STOCKHOLM -- A third of patients on cholesterol-lowering therapy received inadequate doses of generic simvastatin after being switched from atorvastatin (Lipitor), an analysis of a large pharmacy database showed.
Because of differences in potency between brand-name statins and generic versions, doctors must adjust the number of pills patients take. What researchers found was that fewer than half of patients who switched from brand-name statins to generci received doses of equal potency after the switch. The switching occurred after a government-mandated change in rules for using branded statins in the Netherlands.
Statistical models suggested inadequate dosing would lead to a 5.6 percent increase in LDL (or bad) cholesterol, possibly increasing the risk of heart problems, according to a study that will be reported here at the European Society of Cardiology meeting next week.
"The predicted net effect of this would be at least a 5 percent to 6 percent increase in low-density lipoprotein cholesterol, which translates to a 3 percent average increase in the risk of heart disease and stroke," Dr. Danny Liew of the University of Melbourne in Australia said in a statement.
"Our study highlights the need for health policymakers to be conscious of the potential adverse and unintended consequences of policy changes and for clinicians to be aware of dose equivalences among statins," Liew added in an e-mail to MedPage Today.
The findings came from an analysis of a nationwide pharmacy database and included 39,031 patients switched from atorvastatin to simvastatin during the first quarter of 2009. The switches occurred after the Dutch government began requiring physicians to justify prescriptions for branded statins.
Liew and colleagues conducted the analysis after prescription data suggested that switching often resulted in simvastatin doses that did not have potency equivalent to that of atorvastatin. They determined relative potency on the basis of a published meta-analysis of randomized clinical trials comparing the two drugs.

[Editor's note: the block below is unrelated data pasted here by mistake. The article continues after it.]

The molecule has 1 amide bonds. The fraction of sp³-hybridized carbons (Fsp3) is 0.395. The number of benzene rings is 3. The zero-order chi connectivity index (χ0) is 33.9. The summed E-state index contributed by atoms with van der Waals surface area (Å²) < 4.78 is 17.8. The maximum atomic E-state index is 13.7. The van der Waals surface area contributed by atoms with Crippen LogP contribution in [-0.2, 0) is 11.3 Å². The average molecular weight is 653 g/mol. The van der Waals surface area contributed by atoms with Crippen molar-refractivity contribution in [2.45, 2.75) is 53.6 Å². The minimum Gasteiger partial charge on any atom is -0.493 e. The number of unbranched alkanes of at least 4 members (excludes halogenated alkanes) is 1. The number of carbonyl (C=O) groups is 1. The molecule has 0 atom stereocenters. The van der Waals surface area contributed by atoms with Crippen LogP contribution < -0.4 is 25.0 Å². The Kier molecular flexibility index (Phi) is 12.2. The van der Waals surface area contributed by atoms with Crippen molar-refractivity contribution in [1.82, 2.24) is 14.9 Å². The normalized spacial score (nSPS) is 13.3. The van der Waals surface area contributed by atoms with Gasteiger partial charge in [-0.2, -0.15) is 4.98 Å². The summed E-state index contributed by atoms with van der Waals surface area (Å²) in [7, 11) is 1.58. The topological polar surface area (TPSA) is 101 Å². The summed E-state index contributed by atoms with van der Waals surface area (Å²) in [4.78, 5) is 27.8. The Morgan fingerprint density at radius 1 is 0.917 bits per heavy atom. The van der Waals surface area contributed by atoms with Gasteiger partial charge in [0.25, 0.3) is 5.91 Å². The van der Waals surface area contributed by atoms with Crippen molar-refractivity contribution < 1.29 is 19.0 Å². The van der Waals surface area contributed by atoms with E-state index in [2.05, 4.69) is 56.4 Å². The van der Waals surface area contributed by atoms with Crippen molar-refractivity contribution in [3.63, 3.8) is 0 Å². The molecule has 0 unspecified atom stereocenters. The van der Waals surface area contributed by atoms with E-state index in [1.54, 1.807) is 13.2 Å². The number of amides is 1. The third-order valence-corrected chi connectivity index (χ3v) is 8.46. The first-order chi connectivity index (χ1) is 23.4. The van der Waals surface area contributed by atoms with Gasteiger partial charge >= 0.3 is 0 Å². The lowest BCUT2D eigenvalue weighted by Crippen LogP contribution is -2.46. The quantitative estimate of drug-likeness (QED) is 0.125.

Their analysis showed that 33.7 percent of patients received less than equally potent doses of simvastatin after switching from atorvastatin, 19.1 percent received more potent doses of simvastatin, and 47.2 percent received doses of the same potency.
"Patients on higher doses of initial atorvastatin were more likely to switch to less potent doses of simvastatin," Liew commented. "It may be that clinicians may be reluctant to prescribe high doses of simvastatin."
A recent study showed that every 25 mg/dL reduction in LDL lowers the risk of any cardiovascular disease (CVD) event by 14 percent, a coronary event by 16 percent, stroke by 10 percent, and cardiovascular death by 11 percent. Given that inadequate simvastatin dosing was modeled to lead to a 5.6 percent increase in LDL, the investigators estimated that inadequate dosing of simvastatin would increase cardiovascular risk by 3 percent.
A U.S. cardiologist echoed Liew's cautionary statements regarding the possible risks associated with switching to an inadequate statin dose.
"The consequences of switching from Lipitor to simvastatin on LDL cholesterol on any CVD event, coronary event, stroke, and CVD death in the Dutch population are noteworthy and of concern," said Dr. Robert Eckel of the University of Colorado. "Despite the cost-saving benefits of such a change, the increased risk demands better guidance on how to prescribe equipotent doses."
Eckel is a spokesperson for the American Heart Association and was not involved in the study.
Liew and Eckel reported no relevant disclosures. Liew's co-investigators included employees of Pfizer.